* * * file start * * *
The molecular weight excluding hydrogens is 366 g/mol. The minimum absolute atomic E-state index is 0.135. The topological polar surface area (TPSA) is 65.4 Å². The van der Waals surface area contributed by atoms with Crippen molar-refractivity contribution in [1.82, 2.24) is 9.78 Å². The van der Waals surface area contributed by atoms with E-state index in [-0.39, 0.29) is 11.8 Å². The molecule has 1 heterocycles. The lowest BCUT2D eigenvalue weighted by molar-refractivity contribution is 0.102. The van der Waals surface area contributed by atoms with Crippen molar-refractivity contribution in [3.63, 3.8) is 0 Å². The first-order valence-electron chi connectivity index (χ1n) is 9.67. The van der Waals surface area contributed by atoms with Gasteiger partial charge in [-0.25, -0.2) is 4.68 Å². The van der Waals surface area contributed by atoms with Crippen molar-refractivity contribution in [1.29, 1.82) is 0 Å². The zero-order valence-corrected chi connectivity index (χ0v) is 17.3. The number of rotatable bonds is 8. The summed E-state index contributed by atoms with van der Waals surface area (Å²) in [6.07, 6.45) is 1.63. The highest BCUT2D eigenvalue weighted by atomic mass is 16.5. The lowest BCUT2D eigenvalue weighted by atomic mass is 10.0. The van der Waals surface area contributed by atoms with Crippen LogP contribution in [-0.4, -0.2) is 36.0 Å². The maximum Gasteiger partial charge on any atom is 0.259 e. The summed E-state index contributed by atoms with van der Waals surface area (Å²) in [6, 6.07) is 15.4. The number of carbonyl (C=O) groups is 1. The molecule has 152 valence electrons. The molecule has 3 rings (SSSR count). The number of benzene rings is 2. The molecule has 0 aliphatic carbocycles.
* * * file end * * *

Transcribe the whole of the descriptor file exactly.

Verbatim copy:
The molecular weight excluding hydrogens is 366 g/mol. The minimum absolute atomic E-state index is 0.135. The topological polar surface area (TPSA) is 65.4 Å². The van der Waals surface area contributed by atoms with Crippen molar-refractivity contribution in [1.82, 2.24) is 9.78 Å². The van der Waals surface area contributed by atoms with E-state index in [-0.39, 0.29) is 11.8 Å². The molecule has 1 heterocycles. The lowest BCUT2D eigenvalue weighted by molar-refractivity contribution is 0.102. The van der Waals surface area contributed by atoms with Crippen molar-refractivity contribution in [3.63, 3.8) is 0 Å². The first-order valence-electron chi connectivity index (χ1n) is 9.67. The van der Waals surface area contributed by atoms with Gasteiger partial charge in [-0.25, -0.2) is 4.68 Å². The van der Waals surface area contributed by atoms with Crippen molar-refractivity contribution in [1.29, 1.82) is 0 Å². The zero-order valence-corrected chi connectivity index (χ0v) is 17.3. The number of rotatable bonds is 8. The summed E-state index contributed by atoms with van der Waals surface area (Å²) in [6.07, 6.45) is 1.63. The highest BCUT2D eigenvalue weighted by atomic mass is 16.5. The lowest BCUT2D eigenvalue weighted by atomic mass is 10.0. The van der Waals surface area contributed by atoms with Crippen LogP contribution in [-0.4, -0.2) is 36.0 Å². The maximum Gasteiger partial charge on any atom is 0.259 e. The summed E-state index contributed by atoms with van der Waals surface area (Å²) in [6, 6.07) is 15.4. The number of carbonyl (C=O) groups is 1. The molecule has 152 valence electrons. The molecule has 3 rings (SSSR count). The number of benzene rings is 2. The molecule has 0 aliphatic carbocycles.